Medical groups insist: Call vs use of RATs for workers based on ‘best evidence, experiences’
MANILA, Philippines — Despite being berated by businessman and presidential adviser Joey Concepcion, medical groups on Friday stood by their advice that rapid antibody tests (RATs) should not be used as a basis for asymptomatic persons to be allowed to return to work.
In a joint statement, the seven medical societies, whom Concepcion claimed to be all talk but are “doing nothing,” stressed that their recommendation Tuesday against the use of RATs to allow workers to go back to work was based on “best evidence and experiences currently available to us.”
The groups added that while they understand and laud the business sector’s efforts to ensure the safety and well-being of their workers, they, too, have an obligation “to keep the health and well-being of our patients” as well as “to assist governments and enterprises to make wise, evidence-informed decisions.”
“Available data shows that various RATs have high false-positive rates and may bestow a false sense of security when results are negative resulting in unintended harm,” the medical societies said.
The seven medical groups are the Philippine Medical Association, Philippine Society of Microbiology and Infectious Diseases (PSMID), Philippine College of Physicians, Philippine College of Occupational Medicine, Philippine Society of General and Internal Medicine, Philippine Academy of Family Physicians and Philippine Society of Public Health Physicians.
Instead of using RATs, the doctors reiterated their recommendation that the “best buy” for companies is to practice the “14-day test” in allowing their employees to go back to work.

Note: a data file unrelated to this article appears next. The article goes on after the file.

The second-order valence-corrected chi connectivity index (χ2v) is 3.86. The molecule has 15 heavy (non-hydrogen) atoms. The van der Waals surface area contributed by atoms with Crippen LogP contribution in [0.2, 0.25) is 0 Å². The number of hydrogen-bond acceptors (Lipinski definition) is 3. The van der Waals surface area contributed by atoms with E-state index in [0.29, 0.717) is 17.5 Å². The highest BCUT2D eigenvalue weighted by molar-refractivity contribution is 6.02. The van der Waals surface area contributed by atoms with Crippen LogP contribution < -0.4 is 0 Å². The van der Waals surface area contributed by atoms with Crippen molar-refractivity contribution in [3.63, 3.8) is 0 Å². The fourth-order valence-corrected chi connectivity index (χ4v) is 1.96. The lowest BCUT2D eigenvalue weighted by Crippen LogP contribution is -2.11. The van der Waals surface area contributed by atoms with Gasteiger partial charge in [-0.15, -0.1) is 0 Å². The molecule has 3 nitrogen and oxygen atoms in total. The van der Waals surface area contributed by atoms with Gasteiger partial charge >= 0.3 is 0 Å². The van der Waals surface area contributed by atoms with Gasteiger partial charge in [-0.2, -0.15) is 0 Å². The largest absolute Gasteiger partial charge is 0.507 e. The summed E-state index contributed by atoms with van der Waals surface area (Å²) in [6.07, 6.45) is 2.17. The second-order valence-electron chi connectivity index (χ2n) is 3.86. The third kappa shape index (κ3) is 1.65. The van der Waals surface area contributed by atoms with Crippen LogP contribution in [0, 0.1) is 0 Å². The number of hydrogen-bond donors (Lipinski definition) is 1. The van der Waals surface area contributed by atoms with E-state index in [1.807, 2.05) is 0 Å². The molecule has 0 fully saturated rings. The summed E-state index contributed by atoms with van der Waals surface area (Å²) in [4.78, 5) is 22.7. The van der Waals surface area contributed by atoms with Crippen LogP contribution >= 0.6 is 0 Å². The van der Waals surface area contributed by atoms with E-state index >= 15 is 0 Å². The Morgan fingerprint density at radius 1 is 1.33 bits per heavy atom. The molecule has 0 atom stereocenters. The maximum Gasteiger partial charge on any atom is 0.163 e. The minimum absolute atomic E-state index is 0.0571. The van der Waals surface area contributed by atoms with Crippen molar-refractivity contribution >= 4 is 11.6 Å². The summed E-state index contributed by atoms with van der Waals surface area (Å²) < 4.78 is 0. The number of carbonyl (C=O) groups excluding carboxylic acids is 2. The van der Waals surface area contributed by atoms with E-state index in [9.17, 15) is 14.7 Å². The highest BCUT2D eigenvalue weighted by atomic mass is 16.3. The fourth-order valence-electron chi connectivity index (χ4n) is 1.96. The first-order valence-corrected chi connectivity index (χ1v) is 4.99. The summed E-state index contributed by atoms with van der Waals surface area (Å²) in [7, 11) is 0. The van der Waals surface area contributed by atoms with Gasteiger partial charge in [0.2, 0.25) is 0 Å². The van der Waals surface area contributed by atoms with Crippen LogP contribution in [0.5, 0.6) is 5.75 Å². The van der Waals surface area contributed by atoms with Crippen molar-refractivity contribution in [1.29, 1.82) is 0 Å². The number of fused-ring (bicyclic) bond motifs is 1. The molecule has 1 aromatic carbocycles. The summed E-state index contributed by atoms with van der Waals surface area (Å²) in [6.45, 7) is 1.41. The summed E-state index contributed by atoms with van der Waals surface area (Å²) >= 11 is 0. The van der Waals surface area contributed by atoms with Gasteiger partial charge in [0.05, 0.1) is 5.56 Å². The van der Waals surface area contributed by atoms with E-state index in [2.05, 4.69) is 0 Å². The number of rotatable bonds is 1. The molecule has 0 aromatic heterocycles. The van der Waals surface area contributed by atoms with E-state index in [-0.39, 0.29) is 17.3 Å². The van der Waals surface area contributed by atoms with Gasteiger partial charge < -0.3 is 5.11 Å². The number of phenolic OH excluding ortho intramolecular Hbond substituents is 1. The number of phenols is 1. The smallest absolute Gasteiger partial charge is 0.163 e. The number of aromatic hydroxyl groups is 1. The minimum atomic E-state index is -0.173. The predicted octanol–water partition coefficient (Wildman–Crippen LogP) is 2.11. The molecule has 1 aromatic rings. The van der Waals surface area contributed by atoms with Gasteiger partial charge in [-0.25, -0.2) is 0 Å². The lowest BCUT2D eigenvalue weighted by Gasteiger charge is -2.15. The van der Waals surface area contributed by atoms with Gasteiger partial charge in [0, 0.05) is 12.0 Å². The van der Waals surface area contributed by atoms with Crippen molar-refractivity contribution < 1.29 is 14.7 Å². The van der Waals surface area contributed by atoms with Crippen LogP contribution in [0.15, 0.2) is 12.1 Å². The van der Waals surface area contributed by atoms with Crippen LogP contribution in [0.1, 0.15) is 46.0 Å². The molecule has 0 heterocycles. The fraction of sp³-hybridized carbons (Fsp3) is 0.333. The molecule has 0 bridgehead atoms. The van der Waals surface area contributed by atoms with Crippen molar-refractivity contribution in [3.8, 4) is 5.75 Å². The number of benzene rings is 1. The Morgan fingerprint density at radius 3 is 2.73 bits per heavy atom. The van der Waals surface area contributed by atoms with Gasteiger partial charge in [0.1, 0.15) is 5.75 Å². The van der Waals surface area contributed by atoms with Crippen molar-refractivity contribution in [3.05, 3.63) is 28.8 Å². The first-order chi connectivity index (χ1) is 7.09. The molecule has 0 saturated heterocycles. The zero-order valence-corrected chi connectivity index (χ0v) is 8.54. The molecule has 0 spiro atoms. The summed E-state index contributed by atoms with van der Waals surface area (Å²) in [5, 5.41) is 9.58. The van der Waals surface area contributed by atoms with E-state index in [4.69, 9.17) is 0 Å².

This means that a person should not show any symptoms related to the coronavirus disease 2019 (COVID-19) two weeks from the time they were exposed to a suspect or confirmed case.
“This clinical test is more accurate than the RAT, can be feasibly done by occupational health physicians or nurses on asymptomatic individuals, and incurs no additional costs for laboratory procedures,” the group said.
Earlier, PSMID president Dr. Issa Alejandria explained that they do not recommend the mass use of both the IgM (immunoglobulin) and IgG (immunoglobulin G) antibody tests available in the market since “two-thirds” of its results are false positives. This is because these kits do not look for the SARS-CoV-2 virus, which causes COVID-19, but rather the antibodies a person has developed from a current or past infection.
“The available rapid antibody test kits will just tell us whether you have or do not have the antibody. It does not tell you whether that antibody is high enough to be protective or to neutralize the virus,” Alejandria said.
“The test will perform poorly among asymptomatics. The virus belongs to the same family of coronavirus as the common cold. Your results may be a false positive since you have antibodies against the common cold.” she added.
As of May 19, the Food and Drug Administration has accredited for public use 52 rapid antibody test kits. Each kit can cost from P900 to P4,500, which means a company with 500 workers would easily spend anywhere from P450,000 to P2.3 million in a single mass testing of its workers.
Companies who would opt to have all their employees undergo rapid testing would have to shoulder the cost themselves. This is because under the universal healthcare law, the Philippine Healthcare Insurance Corp. cannot pour in funds on a technology that has not been approved by the Health Technology Assessment Council.
Health Undersecretary Maria Rosario Vergeire advised the business sector to instead use their funds for RATs to restructure their workplaces to ensure that it complies with the standards needed under the new normal.
These include engineering controls such as placing physical barriers, creating infrastructure to facilitate work from home arrangements, provision of masks as well as supplies for handwashing and sanitation.
Vergeire added that based on the World Health Organization’s findings, “asymptomatic transmission has not made a dent…meaning if there are [cases] they are only a small percentage.”
She clarified that those who have tested positive for the new coronavirus but are yet symptomatic may be in the pre-symptomatic stage, or could get sick in the next few days.
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